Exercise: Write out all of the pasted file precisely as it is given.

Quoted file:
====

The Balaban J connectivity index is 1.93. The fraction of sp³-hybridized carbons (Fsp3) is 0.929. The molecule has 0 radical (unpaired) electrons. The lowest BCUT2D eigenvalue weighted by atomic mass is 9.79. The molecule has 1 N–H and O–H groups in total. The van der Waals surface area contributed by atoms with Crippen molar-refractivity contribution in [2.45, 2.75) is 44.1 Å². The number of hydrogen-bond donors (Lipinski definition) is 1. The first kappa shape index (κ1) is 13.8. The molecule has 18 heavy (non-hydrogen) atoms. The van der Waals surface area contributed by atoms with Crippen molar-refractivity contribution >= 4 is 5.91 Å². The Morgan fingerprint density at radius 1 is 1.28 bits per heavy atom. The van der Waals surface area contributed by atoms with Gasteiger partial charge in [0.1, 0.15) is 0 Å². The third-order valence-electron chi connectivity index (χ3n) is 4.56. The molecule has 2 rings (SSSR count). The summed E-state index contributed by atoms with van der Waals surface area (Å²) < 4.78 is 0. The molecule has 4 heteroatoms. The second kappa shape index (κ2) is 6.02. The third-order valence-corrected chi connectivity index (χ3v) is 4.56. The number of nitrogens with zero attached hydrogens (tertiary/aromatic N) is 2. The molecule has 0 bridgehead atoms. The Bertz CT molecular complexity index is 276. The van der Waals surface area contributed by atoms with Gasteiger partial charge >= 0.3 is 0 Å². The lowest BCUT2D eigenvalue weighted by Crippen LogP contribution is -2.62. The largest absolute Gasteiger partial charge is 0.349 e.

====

The Balaban J connectivity index is 1.93. The fraction of sp³-hybridized carbons (Fsp3) is 0.929. The molecule has 0 radical (unpaired) electrons. The lowest BCUT2D eigenvalue weighted by atomic mass is 9.79. The molecule has 1 N–H and O–H groups in total. The van der Waals surface area contributed by atoms with Crippen molar-refractivity contribution in [2.45, 2.75) is 44.1 Å². The number of hydrogen-bond donors (Lipinski definition) is 1. The first kappa shape index (κ1) is 13.8. The molecule has 18 heavy (non-hydrogen) atoms. The van der Waals surface area contributed by atoms with Crippen molar-refractivity contribution >= 4 is 5.91 Å². The Morgan fingerprint density at radius 1 is 1.28 bits per heavy atom. The van der Waals surface area contributed by atoms with Gasteiger partial charge in [0.1, 0.15) is 0 Å². The third-order valence-electron chi connectivity index (χ3n) is 4.56. The molecule has 2 rings (SSSR count). The summed E-state index contributed by atoms with van der Waals surface area (Å²) < 4.78 is 0. The molecule has 4 heteroatoms. The second kappa shape index (κ2) is 6.02. The third-order valence-corrected chi connectivity index (χ3v) is 4.56. The number of nitrogens with zero attached hydrogens (tertiary/aromatic N) is 2. The molecule has 0 bridgehead atoms. The Bertz CT molecular complexity index is 276. The van der Waals surface area contributed by atoms with Gasteiger partial charge >= 0.3 is 0 Å². The lowest BCUT2D eigenvalue weighted by Crippen LogP contribution is -2.62. The largest absolute Gasteiger partial charge is 0.349 e.